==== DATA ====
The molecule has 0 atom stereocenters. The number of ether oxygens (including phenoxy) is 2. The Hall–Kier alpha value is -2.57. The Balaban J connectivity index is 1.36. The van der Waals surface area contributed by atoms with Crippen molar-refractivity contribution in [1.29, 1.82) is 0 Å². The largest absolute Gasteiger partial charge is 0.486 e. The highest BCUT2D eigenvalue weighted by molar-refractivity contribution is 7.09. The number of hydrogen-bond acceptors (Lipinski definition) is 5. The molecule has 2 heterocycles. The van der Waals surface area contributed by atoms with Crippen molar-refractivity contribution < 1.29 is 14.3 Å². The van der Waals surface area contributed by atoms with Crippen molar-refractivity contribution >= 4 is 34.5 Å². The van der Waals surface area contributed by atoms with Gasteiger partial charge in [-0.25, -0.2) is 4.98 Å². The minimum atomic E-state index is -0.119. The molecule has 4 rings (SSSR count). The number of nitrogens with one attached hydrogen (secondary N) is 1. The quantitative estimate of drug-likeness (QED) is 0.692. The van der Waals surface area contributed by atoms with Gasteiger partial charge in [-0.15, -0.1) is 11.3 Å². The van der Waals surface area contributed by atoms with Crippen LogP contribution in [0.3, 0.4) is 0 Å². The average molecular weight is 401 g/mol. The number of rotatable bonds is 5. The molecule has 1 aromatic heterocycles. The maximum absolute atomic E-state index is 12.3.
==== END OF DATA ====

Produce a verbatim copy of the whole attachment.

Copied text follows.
The molecule has 0 atom stereocenters. The number of ether oxygens (including phenoxy) is 2. The Hall–Kier alpha value is -2.57. The Balaban J connectivity index is 1.36. The van der Waals surface area contributed by atoms with Crippen molar-refractivity contribution in [1.29, 1.82) is 0 Å². The largest absolute Gasteiger partial charge is 0.486 e. The highest BCUT2D eigenvalue weighted by molar-refractivity contribution is 7.09. The number of hydrogen-bond acceptors (Lipinski definition) is 5. The molecule has 2 heterocycles. The van der Waals surface area contributed by atoms with Crippen molar-refractivity contribution < 1.29 is 14.3 Å². The van der Waals surface area contributed by atoms with Crippen molar-refractivity contribution >= 4 is 34.5 Å². The van der Waals surface area contributed by atoms with Gasteiger partial charge in [-0.25, -0.2) is 4.98 Å². The minimum atomic E-state index is -0.119. The molecule has 4 rings (SSSR count). The number of nitrogens with one attached hydrogen (secondary N) is 1. The quantitative estimate of drug-likeness (QED) is 0.692. The van der Waals surface area contributed by atoms with Gasteiger partial charge in [-0.15, -0.1) is 11.3 Å². The van der Waals surface area contributed by atoms with Crippen LogP contribution in [0.3, 0.4) is 0 Å². The average molecular weight is 401 g/mol. The number of rotatable bonds is 5. The molecule has 1 aromatic heterocycles. The maximum absolute atomic E-state index is 12.3.